Some species have a big impact on the ecosystem they live in - from altering the physical structure of their environment to dictating the populations and diversity of other species; these species have a disproportionate effect on an ecosystem relative to their abundance. These species are called keystone species. The absence or removal of a keystone species may send the whole ecosystem into a diversity tailspin. Elimination of a keystone species will drastically reduce the number of species in an ecosystem because of the dependency amongst species. The namesake of keystone species is the keystone in an arch. This special stone is at the apex of the arch, locking all the stones into position, allowing the arch to bear weight. A keystone species is analogous to the keystone in an arch, without it, the system lacks integrity.
The idea of a keystone species was originally introduced by Robert T. Paine in 1969, a professor at the University of Washington. Paine observed that the diversity of organisms in the intertidal zone declined as predators were removed and hypothesized that some predators had a greater role in maintaining this diversity. He tested his hypothesis by keeping an 8x2 meter swath of the intertidal zone free of the ochre sea star Pisaster ochraceus, a predator on bivalves, gastropods, and barnacles. Whenever a sea star was found within the plot it was thrown into the ocean, thereby removing sea star predation pressure.
When compared with the control area (the area with sea stars), Paine observed dramatic changes in the ecosystem after removing the sea stars. Remaining members of the intertidal (e.g. mussels, barnacles, limpets, and chitons) almost immediately began to compete for the limited space. After 3 months, up to 80% of the available space was occupied by a single species: the acorn barnacle Balanus glandula. The acorn barnacle quickly took up all the unoccupied space, but within another nine months, it had been replaced by populations of the gooseneck barnacle Pollicipes polymerus and the California mussel Mytilus californianus. This continued until the system was completely dominated by mussels. Mussels also crowded out algae, which caused herbivores such as limpets to move out of the environment due to the lack of food. Within one year of sea star removal, the number of species decreased from fifteen to eight!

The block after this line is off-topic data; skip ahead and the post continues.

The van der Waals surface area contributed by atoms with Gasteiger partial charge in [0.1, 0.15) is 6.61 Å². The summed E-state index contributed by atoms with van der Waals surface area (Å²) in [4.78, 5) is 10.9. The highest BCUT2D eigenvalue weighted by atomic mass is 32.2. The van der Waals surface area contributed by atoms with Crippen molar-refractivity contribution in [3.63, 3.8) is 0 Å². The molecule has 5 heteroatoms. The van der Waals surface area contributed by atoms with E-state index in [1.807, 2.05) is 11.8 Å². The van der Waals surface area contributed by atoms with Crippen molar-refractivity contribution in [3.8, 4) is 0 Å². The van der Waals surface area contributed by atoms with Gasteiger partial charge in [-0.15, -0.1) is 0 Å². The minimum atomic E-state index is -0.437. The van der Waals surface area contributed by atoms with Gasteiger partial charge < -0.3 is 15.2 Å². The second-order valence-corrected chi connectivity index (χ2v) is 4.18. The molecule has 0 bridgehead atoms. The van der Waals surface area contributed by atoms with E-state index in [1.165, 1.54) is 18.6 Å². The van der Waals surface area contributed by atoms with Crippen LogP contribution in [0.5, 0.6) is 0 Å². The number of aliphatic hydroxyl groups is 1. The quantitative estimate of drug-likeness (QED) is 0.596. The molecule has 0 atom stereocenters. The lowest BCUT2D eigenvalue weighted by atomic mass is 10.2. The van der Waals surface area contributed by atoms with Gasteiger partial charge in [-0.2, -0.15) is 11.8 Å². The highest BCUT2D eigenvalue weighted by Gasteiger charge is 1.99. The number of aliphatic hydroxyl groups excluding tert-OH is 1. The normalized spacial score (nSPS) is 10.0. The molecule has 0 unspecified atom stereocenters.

The ochre sea star was reducing the highly competitive populations of the mussels and barnacles. Without the sea star predation, the mussels completely dominated the intertidal. The ability for a small population of sea stars to control the local mussel population and, by proxy, increase the diversity of the system makes the ochre sea star a keystone species.
Ochre sea stars aren’t the only keystone species. There are a number of other well-described examples of keystone species such as the sea otter Enhydra lutris. Sea otters keep the population of certain benthic (ocean bottom) herbivores, particularly sea urchins, in check. Sea urchins graze on the holdfasts and stipes of large kelps causing them to drift away. Holdfasts keep kelps attached to the bottom of the ocean while stipes keep all the kelp blades attached to one another. These kelps normally provide a rich environment for hundreds of species of invertebrates and fishes, which utilize the structure and feed off the kelp. With sea otters absent, the kelp is quickly removed by sea urchins creating an urchin barren – a place inhabited by very few species, other than sea urchins, and devoid of most palatable algae.
Not all keystone species impact an ecosystem through predation. The acorn banksia Banksia prionotes (a shrub in Western Australia) is the sole source of nectar for honeyeaters (a group of birds). Without nectar being produced during the fall and winter months, honeyeaters wouldn’t survive and fulfill their crucial role as pollinators for a wide variety of other plant species during the rest of the year.
The North American beaver Castor canadensis is another important keystone species (see Alena’s post on the re-introduction of beavers here). By building dams, they flood large areas of forest creating an ecosystem that aquatic species thrive in (e.g. fish, frogs, and some insects). After several years, beavers move on and leave their dam unattended. The unattended dams eventually break down and the once flooded areas are cleared of water. This opens up large areas which quickly start to transition to forest again. Another group of animals and plants utilizes this early successional habitat, some of which cannot survive without it (see Alena’s post on the need for early successional habitat and preserving populations of the New England cottontail here). Without beavers modifying the contiguous forest, many species wouldn’t have their necessary habitats.
The concept of keystone species has been heralded within the field of ecology as a major breakthrough in the understanding of complex ecosystems. It has allowed ecologists to more easily communicate with conservation policy-makers on the best path of action in preserving particular systems. By protecting the keystone species and preserving the necessary environment it needs, you end up protecting a large amount of dependent species.
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